Racist Ads for L.A. Animal Shelter? Kids in 'South Central' Roughhouse With Pitbull, While Westsiders Pet Cute Normal Dog
At the first location, another banner shows three black kids playing with the same pitbull. (Furthermore, as noted by Opposing Views, "South Central" is a long-outdated term that was deemed negatively loaded by city officials and replaced with simply "South L.A.") And at the second location, another banner shows an Asian child with his arm around a small terrier.
What do you think: Is Animal Services just trying to relate to the average constituent of each area, to maximize chances that a dog will get adopted? Or is the classification of a pitbull as a hood breed just straight racist -- a city-sanctioned stereotype to play into young L.A. people's already slanted view of themselves in society?
Opposing Views contributor Phyllis M. Daugherty, who formerly wrote about Animal Services for the LA Daily News, sinks her teeth into the department's shady ties as a sub-investigation of the racist new plugs (links added):
The seven $154 million new and expanded L.A. City shelters are strategically placed in highly visible, heavily trafficked locations throughout Los Angeles, and were carefully landscaped, including tree placement, under 2001 Prop. F bond funding being paid by property owners.
So what motivated the publicly undisclosed agreements between [brand-new Animal Services director Brenda Barnette] and two nonprofit entities to place giant banners which adorn the shelters with prominent logos of either the Bernheim Foundation or Best Friends? And, worse yet, why did city shelters become the target of a senseless massacre of mature trees? Ms. Barnette and Beverly Hills Attorney Steven Jay Bernheim seem convinced the supergraphics will cause people to get shelter pets.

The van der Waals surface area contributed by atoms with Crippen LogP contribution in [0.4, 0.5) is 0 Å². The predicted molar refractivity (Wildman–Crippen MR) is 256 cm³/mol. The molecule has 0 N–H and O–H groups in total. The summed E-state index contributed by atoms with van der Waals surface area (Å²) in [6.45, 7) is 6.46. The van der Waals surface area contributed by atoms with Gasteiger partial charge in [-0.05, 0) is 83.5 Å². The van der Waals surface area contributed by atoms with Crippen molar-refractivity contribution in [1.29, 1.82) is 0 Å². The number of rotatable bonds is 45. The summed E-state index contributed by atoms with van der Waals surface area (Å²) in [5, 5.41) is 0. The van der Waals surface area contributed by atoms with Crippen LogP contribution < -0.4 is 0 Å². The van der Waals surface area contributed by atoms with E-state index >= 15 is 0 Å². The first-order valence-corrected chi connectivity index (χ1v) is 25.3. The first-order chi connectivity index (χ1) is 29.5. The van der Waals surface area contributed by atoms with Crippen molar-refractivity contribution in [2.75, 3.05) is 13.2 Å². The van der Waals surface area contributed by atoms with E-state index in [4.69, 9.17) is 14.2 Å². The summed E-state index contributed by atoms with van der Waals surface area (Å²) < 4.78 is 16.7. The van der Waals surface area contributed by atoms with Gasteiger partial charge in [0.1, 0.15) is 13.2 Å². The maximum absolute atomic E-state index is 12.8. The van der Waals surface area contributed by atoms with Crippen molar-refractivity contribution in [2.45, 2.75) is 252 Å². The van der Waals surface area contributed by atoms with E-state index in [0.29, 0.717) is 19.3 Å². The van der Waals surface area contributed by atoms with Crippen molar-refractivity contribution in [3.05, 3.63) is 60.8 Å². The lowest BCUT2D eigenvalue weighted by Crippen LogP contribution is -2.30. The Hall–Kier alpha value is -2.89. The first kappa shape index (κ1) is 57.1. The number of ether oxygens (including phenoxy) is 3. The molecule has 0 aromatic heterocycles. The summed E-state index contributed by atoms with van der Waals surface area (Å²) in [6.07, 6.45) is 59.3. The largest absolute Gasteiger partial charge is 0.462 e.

We know: It seems like a long shot (and a serious case of "crying wolf") to suspect that city corruption could reach as far down as some innocent pet-adoption campaign. But there's definitely something weird going on here. In a Daily News article from August, Bernheim (the Beverly Hills attorney who commissioned these banners) said...
... "the the marketing banner strategy was hatched by animal welfare activist Pamelyn Ferdin, of Animal Defense League-Los Angeles, and agreed to by Barnette, who took over a year ago as head of Animal Services."
Ferdin is known around L.A. as the kind of animal activist who would go so far as to support radical groups that attack scientists who conduct monkey research. In other words: The kind of animal activist who, when push comes to shove, will choose animals over just about anything.
Including trees. And human cures. And, apparently, equality between South and West L.A. youth.
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